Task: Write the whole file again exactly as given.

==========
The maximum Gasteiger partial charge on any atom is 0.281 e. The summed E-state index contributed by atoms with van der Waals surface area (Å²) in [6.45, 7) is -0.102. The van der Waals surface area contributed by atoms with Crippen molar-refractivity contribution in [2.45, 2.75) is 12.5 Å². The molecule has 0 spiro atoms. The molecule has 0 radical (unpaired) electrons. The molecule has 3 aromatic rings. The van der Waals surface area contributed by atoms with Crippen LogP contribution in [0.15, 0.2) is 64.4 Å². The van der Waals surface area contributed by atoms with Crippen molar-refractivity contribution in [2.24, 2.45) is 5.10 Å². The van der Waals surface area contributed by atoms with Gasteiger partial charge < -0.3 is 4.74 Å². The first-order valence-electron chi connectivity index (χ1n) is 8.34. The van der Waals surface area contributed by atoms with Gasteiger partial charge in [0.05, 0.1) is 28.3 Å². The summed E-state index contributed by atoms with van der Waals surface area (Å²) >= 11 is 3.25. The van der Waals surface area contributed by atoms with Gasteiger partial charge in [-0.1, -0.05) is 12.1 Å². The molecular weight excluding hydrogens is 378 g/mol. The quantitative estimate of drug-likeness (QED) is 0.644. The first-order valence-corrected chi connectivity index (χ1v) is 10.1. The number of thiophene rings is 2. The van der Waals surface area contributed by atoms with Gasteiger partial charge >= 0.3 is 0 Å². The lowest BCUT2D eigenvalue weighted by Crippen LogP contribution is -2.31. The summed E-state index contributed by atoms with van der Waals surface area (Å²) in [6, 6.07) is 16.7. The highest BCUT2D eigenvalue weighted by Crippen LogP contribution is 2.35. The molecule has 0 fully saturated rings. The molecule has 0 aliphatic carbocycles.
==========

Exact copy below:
The maximum Gasteiger partial charge on any atom is 0.281 e. The summed E-state index contributed by atoms with van der Waals surface area (Å²) in [6.45, 7) is -0.102. The van der Waals surface area contributed by atoms with Crippen molar-refractivity contribution in [2.45, 2.75) is 12.5 Å². The molecule has 0 spiro atoms. The molecule has 0 radical (unpaired) electrons. The molecule has 3 aromatic rings. The van der Waals surface area contributed by atoms with Crippen LogP contribution in [0.15, 0.2) is 64.4 Å². The van der Waals surface area contributed by atoms with Crippen molar-refractivity contribution in [2.24, 2.45) is 5.10 Å². The van der Waals surface area contributed by atoms with Gasteiger partial charge < -0.3 is 4.74 Å². The first-order valence-electron chi connectivity index (χ1n) is 8.34. The van der Waals surface area contributed by atoms with Gasteiger partial charge in [0.05, 0.1) is 28.3 Å². The summed E-state index contributed by atoms with van der Waals surface area (Å²) >= 11 is 3.25. The van der Waals surface area contributed by atoms with Gasteiger partial charge in [-0.1, -0.05) is 12.1 Å². The molecular weight excluding hydrogens is 378 g/mol. The quantitative estimate of drug-likeness (QED) is 0.644. The first-order valence-corrected chi connectivity index (χ1v) is 10.1. The number of thiophene rings is 2. The van der Waals surface area contributed by atoms with Gasteiger partial charge >= 0.3 is 0 Å². The lowest BCUT2D eigenvalue weighted by Crippen LogP contribution is -2.31. The summed E-state index contributed by atoms with van der Waals surface area (Å²) in [6, 6.07) is 16.7. The highest BCUT2D eigenvalue weighted by Crippen LogP contribution is 2.35. The molecule has 0 fully saturated rings. The molecule has 0 aliphatic carbocycles.